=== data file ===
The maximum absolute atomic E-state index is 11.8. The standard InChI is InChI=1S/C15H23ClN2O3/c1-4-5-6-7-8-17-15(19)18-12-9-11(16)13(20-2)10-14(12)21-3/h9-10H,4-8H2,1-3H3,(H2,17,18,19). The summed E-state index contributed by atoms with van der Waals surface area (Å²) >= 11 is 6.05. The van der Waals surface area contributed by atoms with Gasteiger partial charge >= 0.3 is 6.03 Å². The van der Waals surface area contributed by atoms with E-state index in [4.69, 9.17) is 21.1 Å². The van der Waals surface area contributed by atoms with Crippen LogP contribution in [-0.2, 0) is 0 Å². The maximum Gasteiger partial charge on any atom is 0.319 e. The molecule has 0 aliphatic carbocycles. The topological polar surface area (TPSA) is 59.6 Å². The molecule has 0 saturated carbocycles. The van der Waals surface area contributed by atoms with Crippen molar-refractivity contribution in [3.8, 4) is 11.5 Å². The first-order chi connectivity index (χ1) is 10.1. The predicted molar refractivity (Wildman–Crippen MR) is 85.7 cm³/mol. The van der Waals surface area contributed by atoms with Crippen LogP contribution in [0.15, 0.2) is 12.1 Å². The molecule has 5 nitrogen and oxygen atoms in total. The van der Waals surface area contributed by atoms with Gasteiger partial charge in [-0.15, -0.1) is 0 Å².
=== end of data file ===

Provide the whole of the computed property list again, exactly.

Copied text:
The maximum absolute atomic E-state index is 11.8. The standard InChI is InChI=1S/C15H23ClN2O3/c1-4-5-6-7-8-17-15(19)18-12-9-11(16)13(20-2)10-14(12)21-3/h9-10H,4-8H2,1-3H3,(H2,17,18,19). The summed E-state index contributed by atoms with van der Waals surface area (Å²) >= 11 is 6.05. The van der Waals surface area contributed by atoms with Gasteiger partial charge >= 0.3 is 6.03 Å². The van der Waals surface area contributed by atoms with E-state index in [4.69, 9.17) is 21.1 Å². The van der Waals surface area contributed by atoms with Crippen LogP contribution in [-0.2, 0) is 0 Å². The maximum Gasteiger partial charge on any atom is 0.319 e. The molecule has 0 aliphatic carbocycles. The topological polar surface area (TPSA) is 59.6 Å². The molecule has 0 saturated carbocycles. The van der Waals surface area contributed by atoms with Crippen molar-refractivity contribution in [3.8, 4) is 11.5 Å². The first-order chi connectivity index (χ1) is 10.1. The predicted molar refractivity (Wildman–Crippen MR) is 85.7 cm³/mol. The van der Waals surface area contributed by atoms with Crippen LogP contribution in [0.15, 0.2) is 12.1 Å². The molecule has 5 nitrogen and oxygen atoms in total. The van der Waals surface area contributed by atoms with Gasteiger partial charge in [-0.15, -0.1) is 0 Å².